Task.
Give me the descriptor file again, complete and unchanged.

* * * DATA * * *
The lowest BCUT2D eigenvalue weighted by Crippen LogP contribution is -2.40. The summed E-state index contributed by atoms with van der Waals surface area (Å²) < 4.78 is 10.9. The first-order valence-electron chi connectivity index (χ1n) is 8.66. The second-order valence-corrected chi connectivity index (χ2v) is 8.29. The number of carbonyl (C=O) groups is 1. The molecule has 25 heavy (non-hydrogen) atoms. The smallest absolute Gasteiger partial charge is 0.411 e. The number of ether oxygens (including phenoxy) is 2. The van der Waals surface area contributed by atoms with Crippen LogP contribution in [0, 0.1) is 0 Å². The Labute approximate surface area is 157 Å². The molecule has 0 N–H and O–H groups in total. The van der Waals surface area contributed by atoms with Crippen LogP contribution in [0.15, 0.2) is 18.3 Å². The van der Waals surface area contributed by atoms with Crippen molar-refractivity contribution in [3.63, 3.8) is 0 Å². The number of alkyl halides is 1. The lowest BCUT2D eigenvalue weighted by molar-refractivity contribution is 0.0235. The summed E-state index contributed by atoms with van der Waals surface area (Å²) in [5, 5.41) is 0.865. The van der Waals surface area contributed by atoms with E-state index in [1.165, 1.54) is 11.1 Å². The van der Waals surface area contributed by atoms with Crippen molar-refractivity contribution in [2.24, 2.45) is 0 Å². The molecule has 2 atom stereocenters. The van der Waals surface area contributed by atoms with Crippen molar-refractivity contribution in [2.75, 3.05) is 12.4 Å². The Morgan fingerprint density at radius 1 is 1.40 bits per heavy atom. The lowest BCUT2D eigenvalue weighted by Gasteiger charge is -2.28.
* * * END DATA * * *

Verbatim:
The lowest BCUT2D eigenvalue weighted by Crippen LogP contribution is -2.40. The summed E-state index contributed by atoms with van der Waals surface area (Å²) < 4.78 is 10.9. The first-order valence-electron chi connectivity index (χ1n) is 8.66. The second-order valence-corrected chi connectivity index (χ2v) is 8.29. The number of carbonyl (C=O) groups is 1. The molecule has 25 heavy (non-hydrogen) atoms. The smallest absolute Gasteiger partial charge is 0.411 e. The number of ether oxygens (including phenoxy) is 2. The van der Waals surface area contributed by atoms with Crippen LogP contribution in [0, 0.1) is 0 Å². The Labute approximate surface area is 157 Å². The molecule has 0 N–H and O–H groups in total. The van der Waals surface area contributed by atoms with Crippen LogP contribution in [0.15, 0.2) is 18.3 Å². The van der Waals surface area contributed by atoms with Crippen molar-refractivity contribution in [3.63, 3.8) is 0 Å². The number of alkyl halides is 1. The lowest BCUT2D eigenvalue weighted by molar-refractivity contribution is 0.0235. The summed E-state index contributed by atoms with van der Waals surface area (Å²) in [5, 5.41) is 0.865. The van der Waals surface area contributed by atoms with E-state index in [1.165, 1.54) is 11.1 Å². The van der Waals surface area contributed by atoms with Crippen molar-refractivity contribution in [2.24, 2.45) is 0 Å². The molecule has 2 atom stereocenters. The van der Waals surface area contributed by atoms with Crippen molar-refractivity contribution in [2.75, 3.05) is 12.4 Å². The Morgan fingerprint density at radius 1 is 1.40 bits per heavy atom. The lowest BCUT2D eigenvalue weighted by Gasteiger charge is -2.28.